The program, “Preparing for Eternity: Funerary Models and Wall Scenes from the Egyptian Old and Middle Kingdoms,” will be presented by Georgia Barker, this year’s W. Benson Harer Egyptology Scholar in Residence. The talk, in person and on Zoom, is open to the public.
While at CSUSB, Barker will teach a course, “Journey to the Beyond: Funerary Art in Egypt from the Predynastic Period to the Late Period,” a unique class that mixes the study of ancient Egyptian funerary art with modern museum collecting practices and ethics.
Tony Coulson (cybersecurity) discussed the dangers of using public cell phone chargers, Kate Liszka (history) was featured in an article about the Wadi el-Hudi Expedition, Mike Kohout (geography) and Jeremy Murray (history) are coordinating a forum on the region’s warehouse industry, and Jason P. Jung (biology) was part of a team that recently published a study on the knuckle-walking Sahelanthropus tchadensis.
Dozens of CSUSB students have worked with the Wadi el-Hudi Expedition both in Egypt and at CSUSB getting firsthand experience with primary faculty-led research. The expedition recently excavated two ancient houses and an ancient Egyptian mining settlement, and discovered six new archaeological sites.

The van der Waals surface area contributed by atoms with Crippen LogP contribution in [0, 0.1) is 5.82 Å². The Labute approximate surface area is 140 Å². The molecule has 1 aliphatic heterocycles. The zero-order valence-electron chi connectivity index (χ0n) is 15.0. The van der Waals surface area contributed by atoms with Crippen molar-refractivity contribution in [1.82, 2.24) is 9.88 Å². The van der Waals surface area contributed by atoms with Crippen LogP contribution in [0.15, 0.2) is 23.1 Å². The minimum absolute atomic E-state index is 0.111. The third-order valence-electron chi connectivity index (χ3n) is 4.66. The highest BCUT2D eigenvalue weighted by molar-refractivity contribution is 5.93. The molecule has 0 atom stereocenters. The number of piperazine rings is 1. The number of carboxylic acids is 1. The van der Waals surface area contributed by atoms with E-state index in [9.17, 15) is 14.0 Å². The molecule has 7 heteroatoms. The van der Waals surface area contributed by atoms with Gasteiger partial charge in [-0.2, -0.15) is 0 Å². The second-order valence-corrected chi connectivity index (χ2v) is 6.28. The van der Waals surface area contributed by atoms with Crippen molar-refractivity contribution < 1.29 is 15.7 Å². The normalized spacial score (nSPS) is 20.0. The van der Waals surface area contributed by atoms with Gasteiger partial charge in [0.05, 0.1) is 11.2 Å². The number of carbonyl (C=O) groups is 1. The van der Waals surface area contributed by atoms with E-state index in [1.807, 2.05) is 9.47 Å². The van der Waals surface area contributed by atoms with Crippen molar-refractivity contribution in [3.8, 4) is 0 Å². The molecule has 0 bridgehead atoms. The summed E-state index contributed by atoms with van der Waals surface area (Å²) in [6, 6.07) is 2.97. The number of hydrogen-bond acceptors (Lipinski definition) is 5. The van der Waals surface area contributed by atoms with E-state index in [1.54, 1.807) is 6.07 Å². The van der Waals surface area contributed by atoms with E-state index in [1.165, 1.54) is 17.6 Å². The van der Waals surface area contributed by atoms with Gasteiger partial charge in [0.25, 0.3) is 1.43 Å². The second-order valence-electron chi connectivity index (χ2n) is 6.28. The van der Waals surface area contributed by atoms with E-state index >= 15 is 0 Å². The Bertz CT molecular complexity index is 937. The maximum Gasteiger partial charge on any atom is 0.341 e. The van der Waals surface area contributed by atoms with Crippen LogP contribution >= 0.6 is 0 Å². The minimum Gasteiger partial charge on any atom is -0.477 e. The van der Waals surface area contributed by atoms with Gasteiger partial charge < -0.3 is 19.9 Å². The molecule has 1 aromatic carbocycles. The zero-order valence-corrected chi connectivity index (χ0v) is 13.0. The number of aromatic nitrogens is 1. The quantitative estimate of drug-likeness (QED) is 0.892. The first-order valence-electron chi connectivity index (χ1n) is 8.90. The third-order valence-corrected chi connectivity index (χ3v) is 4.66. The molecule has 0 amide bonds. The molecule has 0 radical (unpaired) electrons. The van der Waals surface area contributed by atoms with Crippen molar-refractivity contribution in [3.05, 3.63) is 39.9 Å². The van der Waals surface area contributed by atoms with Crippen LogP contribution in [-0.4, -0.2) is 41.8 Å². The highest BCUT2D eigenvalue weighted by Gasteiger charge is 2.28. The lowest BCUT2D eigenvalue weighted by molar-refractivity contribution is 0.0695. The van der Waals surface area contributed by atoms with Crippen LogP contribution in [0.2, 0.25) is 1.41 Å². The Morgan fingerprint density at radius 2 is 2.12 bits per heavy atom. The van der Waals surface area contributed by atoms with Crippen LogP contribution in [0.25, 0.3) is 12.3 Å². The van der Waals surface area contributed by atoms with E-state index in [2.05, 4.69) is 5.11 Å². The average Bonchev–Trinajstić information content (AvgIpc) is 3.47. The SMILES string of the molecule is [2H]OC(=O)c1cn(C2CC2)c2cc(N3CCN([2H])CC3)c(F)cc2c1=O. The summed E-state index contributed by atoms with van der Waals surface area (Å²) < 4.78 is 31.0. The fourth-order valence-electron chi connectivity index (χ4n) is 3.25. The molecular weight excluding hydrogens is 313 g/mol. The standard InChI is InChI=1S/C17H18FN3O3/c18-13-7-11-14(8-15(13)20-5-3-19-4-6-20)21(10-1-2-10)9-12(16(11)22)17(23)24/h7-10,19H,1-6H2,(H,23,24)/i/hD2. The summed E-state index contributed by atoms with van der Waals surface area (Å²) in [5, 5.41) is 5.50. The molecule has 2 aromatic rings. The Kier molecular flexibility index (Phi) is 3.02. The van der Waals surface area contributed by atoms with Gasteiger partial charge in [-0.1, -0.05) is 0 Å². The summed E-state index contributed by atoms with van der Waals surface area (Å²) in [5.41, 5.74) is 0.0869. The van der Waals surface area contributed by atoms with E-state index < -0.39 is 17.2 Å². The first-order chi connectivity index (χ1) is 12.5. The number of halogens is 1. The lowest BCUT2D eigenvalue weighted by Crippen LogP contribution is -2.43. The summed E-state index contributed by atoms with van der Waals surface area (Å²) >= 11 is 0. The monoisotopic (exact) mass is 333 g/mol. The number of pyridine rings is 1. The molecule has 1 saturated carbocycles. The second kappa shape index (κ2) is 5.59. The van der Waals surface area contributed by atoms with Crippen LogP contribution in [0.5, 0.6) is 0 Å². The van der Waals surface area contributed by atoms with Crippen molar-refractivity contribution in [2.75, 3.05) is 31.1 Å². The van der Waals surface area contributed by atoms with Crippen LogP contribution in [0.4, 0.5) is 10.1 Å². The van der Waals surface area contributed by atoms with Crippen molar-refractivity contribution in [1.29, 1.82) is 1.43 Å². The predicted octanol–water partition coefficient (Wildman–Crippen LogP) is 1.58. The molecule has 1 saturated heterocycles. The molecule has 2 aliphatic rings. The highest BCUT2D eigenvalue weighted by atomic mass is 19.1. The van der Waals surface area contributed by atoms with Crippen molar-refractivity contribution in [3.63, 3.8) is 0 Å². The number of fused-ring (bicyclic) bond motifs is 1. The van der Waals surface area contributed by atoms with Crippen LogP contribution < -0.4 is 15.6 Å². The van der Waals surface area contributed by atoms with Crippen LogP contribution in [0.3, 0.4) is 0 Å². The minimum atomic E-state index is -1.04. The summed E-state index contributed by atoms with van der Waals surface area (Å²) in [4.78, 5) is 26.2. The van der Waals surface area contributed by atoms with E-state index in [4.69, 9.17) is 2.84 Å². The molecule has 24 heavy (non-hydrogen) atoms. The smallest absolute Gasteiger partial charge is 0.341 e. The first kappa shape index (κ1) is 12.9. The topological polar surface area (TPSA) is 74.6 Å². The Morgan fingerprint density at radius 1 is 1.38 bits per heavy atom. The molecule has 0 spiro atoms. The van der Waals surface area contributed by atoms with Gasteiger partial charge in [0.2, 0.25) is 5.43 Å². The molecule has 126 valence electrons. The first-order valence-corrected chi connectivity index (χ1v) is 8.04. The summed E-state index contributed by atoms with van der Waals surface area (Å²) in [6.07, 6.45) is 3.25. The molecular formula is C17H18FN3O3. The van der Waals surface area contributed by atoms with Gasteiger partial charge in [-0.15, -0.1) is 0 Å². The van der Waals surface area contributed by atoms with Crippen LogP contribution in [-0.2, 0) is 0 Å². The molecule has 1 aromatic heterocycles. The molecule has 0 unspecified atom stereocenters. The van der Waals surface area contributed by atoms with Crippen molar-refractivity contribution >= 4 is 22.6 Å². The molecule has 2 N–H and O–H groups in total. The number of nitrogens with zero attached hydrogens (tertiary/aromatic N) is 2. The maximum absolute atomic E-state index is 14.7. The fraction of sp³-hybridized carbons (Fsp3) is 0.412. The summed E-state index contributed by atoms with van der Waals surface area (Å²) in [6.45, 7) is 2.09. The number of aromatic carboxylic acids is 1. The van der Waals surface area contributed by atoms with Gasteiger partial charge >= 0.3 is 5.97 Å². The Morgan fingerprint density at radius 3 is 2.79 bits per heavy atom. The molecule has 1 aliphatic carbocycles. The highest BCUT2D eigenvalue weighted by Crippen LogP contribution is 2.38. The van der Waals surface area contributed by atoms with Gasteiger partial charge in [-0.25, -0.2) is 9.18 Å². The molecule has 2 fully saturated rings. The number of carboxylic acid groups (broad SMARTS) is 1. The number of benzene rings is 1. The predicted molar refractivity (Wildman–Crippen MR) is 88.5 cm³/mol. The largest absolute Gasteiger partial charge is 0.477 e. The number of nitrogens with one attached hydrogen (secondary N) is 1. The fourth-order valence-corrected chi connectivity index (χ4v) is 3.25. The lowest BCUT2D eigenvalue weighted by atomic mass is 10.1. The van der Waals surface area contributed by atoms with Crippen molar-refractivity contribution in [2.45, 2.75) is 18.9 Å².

The Advanced Certificate in Egyptology is designed for advanced, independent education in an effort to produce scholars and academics who want to do Egyptology.
Meredith Conroy (political science), José Muñoz (sociology), Enrique Murillo Jr. (education) and Aleksandra Ksiezak (2022-23 W. Benson Harer Egyptology Scholar in Residence) were mentioned in recent news articles.
Ksiezak is teaching an upper-division history course, “In the Land of Stone and Copper: An Introduction to Ancient Egyptian Technology,” and will give a keynote lecture, “A gateway into the desert: History, exploration, and cyclical rediscovery of Wadi Tumilat,” at the Robert and Frances Fullerton Museum of Art on Oct. 27.
Brand is the fourth Egyptologist to visit and teach at CSUSB since the start of the visiting scholar program in 2018. In addition to teaching in the departments of history and anthropology, she will present a keynote talk, “Making Millions of Pots: How the Cult in Ancient Egypt Met Its Demand for Pottery,” at RAFFMA on April 5.